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February 28, 2015

FINAL TREK FOR LEONARD NIMOY

This is a piece of early 'Star Trek' publicity that shows the more human side of everyone's favorite Vulcan. Nimoy is obviously at home, grokking on a filk tune or two. (c) NBC

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Buckets of tears have flowed from the public on news of the passing of actor Leonard Nimoy. Forever associated with his Star Trek character, the Vulcan Mr. Spock, Nimoy left this mortal earth today at the age if 83. He had been in ill health for quite a while.

 

Nimoy's 'Spock' engages in a high-level game of three-dimensional chess. The costume and make-up design in this still indicate this photo was taken during production of the second pilot film. (c) NBC

Nimoy’s ‘Spock’ engages in a high-level game of three-dimensional chess. The costume and make-up design in this still indicate this photo was taken during production of the second pilot film. (c) NBC

 

Nimoy and Spock have been a cultural icon for almost 50 years. The saturnine Vulcan was an instant hit when the series premiered in 1966. The role initially scared the bejeesus out of NBC–they were afraid his devilish features would repulse good Christian viewers. Instead, women swooned over him and male geeks were drawn to his stoic, logical-only view of life.

 

This is a piece of early 'Star Trek' publicity that shows the more human side of everyone's favorite Vulcan. Nimoy is obviously at home, grokking on a filk tune or two. (c) NBC

This is a piece of early ‘Star Trek’ publicity that shows the more human side of everyone’s favorite Vulcan. Nimoy is obviously at home, grokking on a filk tune or two. (c) NBC

 

Not quite an overnight sensation, Nimoy was a struggling actor for many years. He appeared in such low-budget potboilers like ‘Kid Monk Baroni’ and ‘Francis Goes to West Point.’ Spock was not his first alien role as he played an other-wordly invader in the 1952 serial, ‘Zombies of the Stratosphere.’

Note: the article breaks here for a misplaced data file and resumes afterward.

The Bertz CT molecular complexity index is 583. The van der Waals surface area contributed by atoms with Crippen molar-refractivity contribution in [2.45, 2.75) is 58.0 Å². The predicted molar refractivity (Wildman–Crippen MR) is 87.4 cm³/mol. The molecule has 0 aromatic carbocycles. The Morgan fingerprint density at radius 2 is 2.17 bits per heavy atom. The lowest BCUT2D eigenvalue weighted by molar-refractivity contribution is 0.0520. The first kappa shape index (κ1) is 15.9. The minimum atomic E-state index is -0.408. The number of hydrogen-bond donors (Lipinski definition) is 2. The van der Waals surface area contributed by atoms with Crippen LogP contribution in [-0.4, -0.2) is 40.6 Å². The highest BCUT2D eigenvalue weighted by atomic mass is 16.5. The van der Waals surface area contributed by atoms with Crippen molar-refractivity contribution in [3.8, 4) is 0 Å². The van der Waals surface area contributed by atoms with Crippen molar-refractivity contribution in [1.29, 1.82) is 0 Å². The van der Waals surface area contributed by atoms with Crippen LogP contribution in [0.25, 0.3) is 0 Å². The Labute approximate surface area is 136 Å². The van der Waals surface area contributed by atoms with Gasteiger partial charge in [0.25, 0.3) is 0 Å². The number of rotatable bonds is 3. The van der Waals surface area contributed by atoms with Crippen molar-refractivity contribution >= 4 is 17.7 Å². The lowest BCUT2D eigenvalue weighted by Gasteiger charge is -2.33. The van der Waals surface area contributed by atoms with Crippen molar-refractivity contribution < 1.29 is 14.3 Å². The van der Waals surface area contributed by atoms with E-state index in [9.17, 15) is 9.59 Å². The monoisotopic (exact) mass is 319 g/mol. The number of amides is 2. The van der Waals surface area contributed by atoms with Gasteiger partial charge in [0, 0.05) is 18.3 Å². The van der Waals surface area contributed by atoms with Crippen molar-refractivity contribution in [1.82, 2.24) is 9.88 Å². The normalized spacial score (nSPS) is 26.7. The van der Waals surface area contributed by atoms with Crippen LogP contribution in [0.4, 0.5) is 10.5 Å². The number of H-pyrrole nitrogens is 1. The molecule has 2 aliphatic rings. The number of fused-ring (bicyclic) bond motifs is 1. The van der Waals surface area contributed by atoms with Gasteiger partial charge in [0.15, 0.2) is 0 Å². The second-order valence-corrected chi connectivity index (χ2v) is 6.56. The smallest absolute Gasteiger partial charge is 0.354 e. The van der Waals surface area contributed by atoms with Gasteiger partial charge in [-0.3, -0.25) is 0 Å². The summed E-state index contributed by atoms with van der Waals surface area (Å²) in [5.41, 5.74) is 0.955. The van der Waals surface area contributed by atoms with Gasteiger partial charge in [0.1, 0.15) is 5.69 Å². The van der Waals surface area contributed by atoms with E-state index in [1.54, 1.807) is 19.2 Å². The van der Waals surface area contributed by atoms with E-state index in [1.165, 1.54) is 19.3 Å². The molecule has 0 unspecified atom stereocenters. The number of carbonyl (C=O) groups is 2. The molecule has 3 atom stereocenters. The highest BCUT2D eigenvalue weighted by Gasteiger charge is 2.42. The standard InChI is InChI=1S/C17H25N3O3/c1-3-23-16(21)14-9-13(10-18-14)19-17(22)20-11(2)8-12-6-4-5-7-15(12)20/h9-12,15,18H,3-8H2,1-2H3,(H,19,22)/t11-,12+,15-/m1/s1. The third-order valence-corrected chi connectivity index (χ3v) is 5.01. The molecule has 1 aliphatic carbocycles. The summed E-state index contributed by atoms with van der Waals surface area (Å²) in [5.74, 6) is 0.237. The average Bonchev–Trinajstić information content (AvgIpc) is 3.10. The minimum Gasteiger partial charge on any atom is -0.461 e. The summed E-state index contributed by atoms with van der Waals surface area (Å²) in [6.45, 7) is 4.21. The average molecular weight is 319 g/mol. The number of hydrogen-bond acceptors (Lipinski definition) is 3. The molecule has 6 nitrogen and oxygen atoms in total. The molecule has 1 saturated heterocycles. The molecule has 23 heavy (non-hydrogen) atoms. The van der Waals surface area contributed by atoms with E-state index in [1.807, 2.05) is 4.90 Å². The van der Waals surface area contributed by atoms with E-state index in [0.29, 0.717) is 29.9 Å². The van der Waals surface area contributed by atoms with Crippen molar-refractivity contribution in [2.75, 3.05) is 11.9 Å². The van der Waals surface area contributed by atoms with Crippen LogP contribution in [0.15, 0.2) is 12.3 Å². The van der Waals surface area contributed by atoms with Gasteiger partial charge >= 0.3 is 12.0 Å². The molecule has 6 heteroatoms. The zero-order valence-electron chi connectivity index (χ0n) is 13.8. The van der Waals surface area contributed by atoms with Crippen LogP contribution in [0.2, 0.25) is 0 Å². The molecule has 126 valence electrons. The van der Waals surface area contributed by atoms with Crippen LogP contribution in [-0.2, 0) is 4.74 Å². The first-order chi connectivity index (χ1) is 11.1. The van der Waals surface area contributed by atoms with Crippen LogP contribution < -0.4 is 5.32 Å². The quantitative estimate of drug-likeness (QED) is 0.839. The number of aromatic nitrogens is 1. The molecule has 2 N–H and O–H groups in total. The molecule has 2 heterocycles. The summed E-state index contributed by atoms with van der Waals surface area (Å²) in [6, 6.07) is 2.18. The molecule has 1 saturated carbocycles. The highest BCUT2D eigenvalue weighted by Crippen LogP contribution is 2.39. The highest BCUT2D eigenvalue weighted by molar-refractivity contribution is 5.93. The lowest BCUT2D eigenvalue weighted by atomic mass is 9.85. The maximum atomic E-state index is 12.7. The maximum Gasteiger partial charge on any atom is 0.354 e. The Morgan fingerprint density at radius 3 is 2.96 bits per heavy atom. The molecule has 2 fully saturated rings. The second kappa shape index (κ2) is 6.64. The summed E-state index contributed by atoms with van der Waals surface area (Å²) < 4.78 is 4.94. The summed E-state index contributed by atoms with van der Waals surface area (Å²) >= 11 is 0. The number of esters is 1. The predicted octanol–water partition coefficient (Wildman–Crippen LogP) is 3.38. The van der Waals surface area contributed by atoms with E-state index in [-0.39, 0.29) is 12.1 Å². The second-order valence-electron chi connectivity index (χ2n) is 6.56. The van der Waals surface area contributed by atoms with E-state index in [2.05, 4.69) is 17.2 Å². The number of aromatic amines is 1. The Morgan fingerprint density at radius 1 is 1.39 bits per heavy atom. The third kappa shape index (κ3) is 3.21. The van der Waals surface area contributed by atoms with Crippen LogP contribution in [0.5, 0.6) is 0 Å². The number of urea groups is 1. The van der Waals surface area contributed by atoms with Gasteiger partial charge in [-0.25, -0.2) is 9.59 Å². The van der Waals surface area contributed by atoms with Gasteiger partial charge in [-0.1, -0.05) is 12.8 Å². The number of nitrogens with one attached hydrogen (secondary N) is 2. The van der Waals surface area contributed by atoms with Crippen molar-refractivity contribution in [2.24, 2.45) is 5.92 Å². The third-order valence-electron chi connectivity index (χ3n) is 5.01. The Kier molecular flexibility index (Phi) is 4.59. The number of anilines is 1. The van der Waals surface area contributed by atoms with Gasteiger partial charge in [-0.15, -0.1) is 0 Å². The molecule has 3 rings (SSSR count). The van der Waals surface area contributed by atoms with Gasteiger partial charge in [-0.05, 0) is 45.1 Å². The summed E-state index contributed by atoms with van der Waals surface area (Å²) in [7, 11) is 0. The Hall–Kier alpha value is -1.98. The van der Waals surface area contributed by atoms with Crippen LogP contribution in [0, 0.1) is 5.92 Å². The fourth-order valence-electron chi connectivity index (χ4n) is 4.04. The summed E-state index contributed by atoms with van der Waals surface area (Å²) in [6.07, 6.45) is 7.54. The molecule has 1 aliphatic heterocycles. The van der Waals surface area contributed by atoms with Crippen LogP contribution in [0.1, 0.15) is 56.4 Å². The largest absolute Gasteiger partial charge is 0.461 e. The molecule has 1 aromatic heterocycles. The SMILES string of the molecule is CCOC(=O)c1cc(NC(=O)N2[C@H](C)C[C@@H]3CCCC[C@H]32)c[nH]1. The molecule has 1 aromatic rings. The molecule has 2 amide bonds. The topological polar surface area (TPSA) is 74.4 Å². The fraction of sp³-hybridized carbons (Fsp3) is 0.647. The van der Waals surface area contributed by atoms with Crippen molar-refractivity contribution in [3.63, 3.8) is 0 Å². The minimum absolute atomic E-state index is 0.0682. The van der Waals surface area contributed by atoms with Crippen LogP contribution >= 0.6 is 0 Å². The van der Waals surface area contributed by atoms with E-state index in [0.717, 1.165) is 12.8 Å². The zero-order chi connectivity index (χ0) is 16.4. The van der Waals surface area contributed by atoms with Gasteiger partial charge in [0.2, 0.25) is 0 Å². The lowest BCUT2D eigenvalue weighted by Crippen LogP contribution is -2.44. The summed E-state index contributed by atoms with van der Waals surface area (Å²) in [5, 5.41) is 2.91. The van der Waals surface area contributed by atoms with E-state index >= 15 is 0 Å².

Nimoy and William Shatner ham it up for the publicity camera--each in their own way. His stoic demeanor portrays Spock's cold nature while Captain Kirk frolics with the ladies. This still is from the classic Trek episode, 'Mudd's Women.' (c) NBC

Nimoy and William Shatner ham it up for the publicity camera–each in their own way. His stoic demeanor portrays Spock’s cold nature while Captain Kirk frolics with the ladies. This still is from the classic Trek episode, ‘Mudd’s Women.’ (c) NBC

 

When Star Trek folded in 1969, Nimoy moved to another sound-stage on the Paramount lot when he was added to the cast of Mission Impossible. He continued to work in episodic television and the occassional feature.

When the big-budget Star Trek films began, Nimoy agreed to reprise his role of Spock. He even went on to direct a couple entries in the series, as well as a handful of other movies.

 

Two characters cut from the same cloth. Nimoy reprised his role of Spock for a 1991 episode of 'Star Trek: The Next Generation.' Here he is alongside calculating android Data (Brent Spiner). (c) Paramount Television

Two characters cut from the same cloth. Nimoy reprised his role of Spock for a 1991 episode of ‘Star Trek: The Next Generation.’ Here he is alongside calculating android Data (Brent Spiner). (c) Paramount Television

Financial freedom allowed him to pursue his love of photography. This was the circumstance under which i had my first and only meeting with him. Nimoy was the featured speaker at the St. Louis Jewish Book Festival in 2005. I ponied up the $50 to hear him speak, and it was worth every cent. He gave a wonderful talk about his life and his passion for photography.

I had expected a contingent of Trek fans to show up. But the event was attended mainly by stodgy businessmen and their wives. And not a one of them was wearing pointed ears.

Afterwards, he signed copies of his new photo book. He could not have been nicer. I made him a gift of several photos of him from his TV mini-series, ‘Marco Polo.’┬áHe was tickled to death to receive them and thanked me profusely.

It made me happy to give a little something back in return for those magical 80 episodes of Star Trek, which influenced me—and so many others—in such a positive way.






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